Skip to main content

How to keep web copyright infringers honest

By Jill Lesser, Special to CNN
July 17, 2012 -- Updated 2311 GMT (0711 HKT)
Jill Lesser says the new Center for Copyright Information intends to educate consumers about what is and isn't infringement
Jill Lesser says the new Center for Copyright Information intends to educate consumers about what is and isn't infringement
STORY HIGHLIGHTS
  • Jill Lesser: Earlier op-ed imputed sinister intent to a new Copyright Alert System; there is none.
  • She says the coalition of ISP's, media companies wants to deter copyright infringers
  • She says it won't share your personal info, it's trying to educate consumers
  • Lesser: Aim is to let consumers know what is OK and not OK to just take from the internet

Editor's note: Jill Lesser is the Executive Director of the Center for Copyright Information.

(CNN) -- Recently an op-ed by Douglas Rushkoff took up the issue of the creation of the Center for Copyright Information (CCI), a coalition charged with implementing the Copyright Alert System, a graduated response framework to copyright infringement. As the executive director of the Center, I would like to respond to several concerns that article raised about how the program will work and its goals

For background, the Copyright Alert System aims to inform consumers of inadvertent or purposeful unauthorized distribution of content over peer-to-peer networks and to help consumers find legal ways to obtain, share and enjoy movies and music protected by copyright.

The program represents an unprecedented and voluntary partnership between leading Internet Service Providers (ISPs) -- AT&T, Cablevision, Comcast, Time Warner Cable and Verizon -- and U.S. content creators -- represented by the Motion Picture Association of America and the Recording Industry Association of America -- with advice from leading consumer advocates. Gigi Sohn, president and CEO of Public Knowledge and Marsali Hancock, president, iKeepSafe.org, sit on our advisory board, to name just two.

This system reflects a new reality: The Internet has forever changed how content is consumed, making content easy to find, use and experience.

Our work at CCI is about educating consumers about how to legally and ethically enjoy the movies and music they love. As Rushkoff says: "The longer term solution would be to develop an appropriate social contract: conducting ourselves online under the same civilized behavioral norms that keep us from, say, stealing stuff from one another's homes even though we could probably get away with it."

It's beyond this premise that I take issue with Rushkoff's article.

The article's headline: "Will your Internet provider be spying on you?" indicates a fundamental misunderstanding of the program and how it works; it suggests that ISPs would engage in an activity anathema to their consumers to protect copyright. Now that doesn't sound like the ISPs that I know.

Opinion: Will your Internet provider be spying on you?

The role of the ISPs in the new Copyright Alert System will be to pass on notices sent by copyright holders to those subscribers whose Internet protocol addresses (strings of numbers that mean little to most people ) have been associated with allegedly illegal file sharing. As they have done for years, content owners will use technical methodologies to identify alleged infringements over peer-to-peer networks and will request that notices of such alleged infringement be passed on to subscribers by the participating ISPs.

To be clear: No personal information at all, including the identity of the subscriber, will be shared with the content owners by the ISPs. What the ISPs will do, in recognition of the importance of copyright protection generally, is to then provide their subscribers with education and information about what not to do and how to get content in the right way.

The alerts will be non-punitive -- 4-6 in total, depending on the ISP -- but progressive in scale. If the activity stops, the alerts stop. Initial alerts will focus on making the consumer aware of the activity and highlighting legal ways to enjoy content.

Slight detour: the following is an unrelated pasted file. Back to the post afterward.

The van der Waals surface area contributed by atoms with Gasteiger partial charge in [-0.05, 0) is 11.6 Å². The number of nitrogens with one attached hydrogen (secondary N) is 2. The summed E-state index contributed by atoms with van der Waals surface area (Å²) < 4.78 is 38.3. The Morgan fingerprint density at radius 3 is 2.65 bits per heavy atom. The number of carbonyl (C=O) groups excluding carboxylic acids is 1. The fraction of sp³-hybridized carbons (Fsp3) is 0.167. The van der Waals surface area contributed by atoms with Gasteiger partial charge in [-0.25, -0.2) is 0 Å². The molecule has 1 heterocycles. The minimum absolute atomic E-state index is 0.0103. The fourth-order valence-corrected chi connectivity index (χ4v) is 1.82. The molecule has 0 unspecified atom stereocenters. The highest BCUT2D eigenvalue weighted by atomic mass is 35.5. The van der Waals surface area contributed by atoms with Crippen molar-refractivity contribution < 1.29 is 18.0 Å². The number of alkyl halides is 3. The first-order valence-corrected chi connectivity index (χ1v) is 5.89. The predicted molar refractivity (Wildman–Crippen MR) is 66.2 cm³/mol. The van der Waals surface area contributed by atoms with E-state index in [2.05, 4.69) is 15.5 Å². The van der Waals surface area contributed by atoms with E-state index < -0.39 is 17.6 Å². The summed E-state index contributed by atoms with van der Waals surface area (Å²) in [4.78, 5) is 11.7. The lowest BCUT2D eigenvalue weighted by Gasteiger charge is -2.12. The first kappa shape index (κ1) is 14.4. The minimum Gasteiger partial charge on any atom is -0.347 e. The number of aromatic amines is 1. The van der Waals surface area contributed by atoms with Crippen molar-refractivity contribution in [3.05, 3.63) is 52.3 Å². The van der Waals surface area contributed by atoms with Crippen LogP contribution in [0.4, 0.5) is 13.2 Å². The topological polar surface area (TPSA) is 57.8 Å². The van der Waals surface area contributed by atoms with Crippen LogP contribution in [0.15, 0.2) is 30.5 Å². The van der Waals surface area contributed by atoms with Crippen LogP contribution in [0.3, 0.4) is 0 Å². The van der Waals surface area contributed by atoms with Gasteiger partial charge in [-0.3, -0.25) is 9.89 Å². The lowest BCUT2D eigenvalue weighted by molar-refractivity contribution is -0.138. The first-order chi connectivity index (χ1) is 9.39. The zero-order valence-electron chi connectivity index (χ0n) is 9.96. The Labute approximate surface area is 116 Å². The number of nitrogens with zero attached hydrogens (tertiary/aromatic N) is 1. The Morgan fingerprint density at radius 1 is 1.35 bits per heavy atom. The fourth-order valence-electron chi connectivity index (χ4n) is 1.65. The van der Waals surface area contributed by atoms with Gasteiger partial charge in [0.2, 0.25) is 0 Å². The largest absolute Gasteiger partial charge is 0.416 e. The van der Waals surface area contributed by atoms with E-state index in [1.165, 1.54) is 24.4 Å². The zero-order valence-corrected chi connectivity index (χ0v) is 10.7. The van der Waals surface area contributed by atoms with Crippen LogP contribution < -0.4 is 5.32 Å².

The alerts are designed with particular attention to key groups -- parents of teens, for example -- to provide the most helpful and actionable information possible. Alerts that require acknowledgment of receipt of the alert follow and -- in some cases -- the system also includes mitigation measures, which vary between ISPs. These may include temporary reduction of Internet speed or redirection to a landing page until the subscriber contacts the ISP or reviews educational information.

The CAS will only address activity over to peer-to-peer programs such as BitTorrent -- not streaming video or other general online content. The system is based on consumers' "right to know" when their Internet account is being used for illegal file sharing through peer-to-peer networks, or if their own online activity infringes on copyrights -- inadvertently or otherwise -- so that they can correct that activity.

The alert system is similar to warnings and alerts in place for stolen credit cards. The unfortunate reality of malware and other potential dangers on peer-to-peer programs makes this service to subscribers particularly important.

Going beyond the nuts and bolts of the program, the Center for Copyright Information's primary goal is educational. The program is designed to provide non-punitive tools that will help inform consumers about how to legally enjoy digital copyrighted content and avoid illegal peer-to-peer networks, through a system based on information and deterrence.

As Rushkoff points out, "in many cases the Internet subscriber might have no knowledge of the infraction" and he goes on to describe how a houseguest might share illegal content without the Internet subscriber's knowledge. But that's exactly the point. Many subscribers, particularly parents or caregivers, are not aware that their accounts are being used to distribute illegal -- and sometimes harmful -- content through peer-to-peer networks.

That ignorance doesn't make it acceptable. What we need to do is help subscribers better understand what they can and cannot do and help them get the compelling and entertaining movies and music from the constantly expanding collection of legal services now in the marketplace.

With methods for sharing content constantly evolving, the Copyright Alert System is designed to address an information gap. From homeowners who want to make sure their wireless networks are secure to parents concerned about their children's activity on the internet, information and tools can help users better consume content. In the coming months, we are eager to share our effort to close this information gap.

Follow @CNNOpinion on Twitter.

Join us at Facebook/CNNOpinion.

The opinions expressed in this commentary are solely those of Jill Lesser.

ADVERTISEMENT
Part of complete coverage on
October 21, 2014 -- Updated 2006 GMT (0406 HKT)